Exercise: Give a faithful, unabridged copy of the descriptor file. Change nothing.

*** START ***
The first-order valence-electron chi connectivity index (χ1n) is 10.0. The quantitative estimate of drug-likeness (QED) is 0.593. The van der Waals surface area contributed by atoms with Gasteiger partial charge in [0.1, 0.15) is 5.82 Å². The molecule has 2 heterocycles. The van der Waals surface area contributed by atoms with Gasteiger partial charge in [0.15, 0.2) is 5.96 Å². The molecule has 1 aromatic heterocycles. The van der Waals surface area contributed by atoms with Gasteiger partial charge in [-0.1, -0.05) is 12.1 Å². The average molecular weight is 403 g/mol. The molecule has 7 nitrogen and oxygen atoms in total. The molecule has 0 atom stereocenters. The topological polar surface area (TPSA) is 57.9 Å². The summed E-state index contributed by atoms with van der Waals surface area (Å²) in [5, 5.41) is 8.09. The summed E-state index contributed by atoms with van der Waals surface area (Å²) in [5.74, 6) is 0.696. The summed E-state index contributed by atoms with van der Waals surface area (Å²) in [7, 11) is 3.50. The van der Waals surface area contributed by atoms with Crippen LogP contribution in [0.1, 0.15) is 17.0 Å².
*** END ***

The first-order valence-electron chi connectivity index (χ1n) is 10.0. The quantitative estimate of drug-likeness (QED) is 0.593. The van der Waals surface area contributed by atoms with Gasteiger partial charge in [0.1, 0.15) is 5.82 Å². The molecule has 2 heterocycles. The van der Waals surface area contributed by atoms with Gasteiger partial charge in [0.15, 0.2) is 5.96 Å². The molecule has 1 aromatic heterocycles. The van der Waals surface area contributed by atoms with Gasteiger partial charge in [-0.1, -0.05) is 12.1 Å². The average molecular weight is 403 g/mol. The molecule has 7 nitrogen and oxygen atoms in total. The molecule has 0 atom stereocenters. The topological polar surface area (TPSA) is 57.9 Å². The summed E-state index contributed by atoms with van der Waals surface area (Å²) in [5, 5.41) is 8.09. The summed E-state index contributed by atoms with van der Waals surface area (Å²) in [5.74, 6) is 0.696. The summed E-state index contributed by atoms with van der Waals surface area (Å²) in [7, 11) is 3.50. The van der Waals surface area contributed by atoms with Crippen LogP contribution in [0.1, 0.15) is 17.0 Å².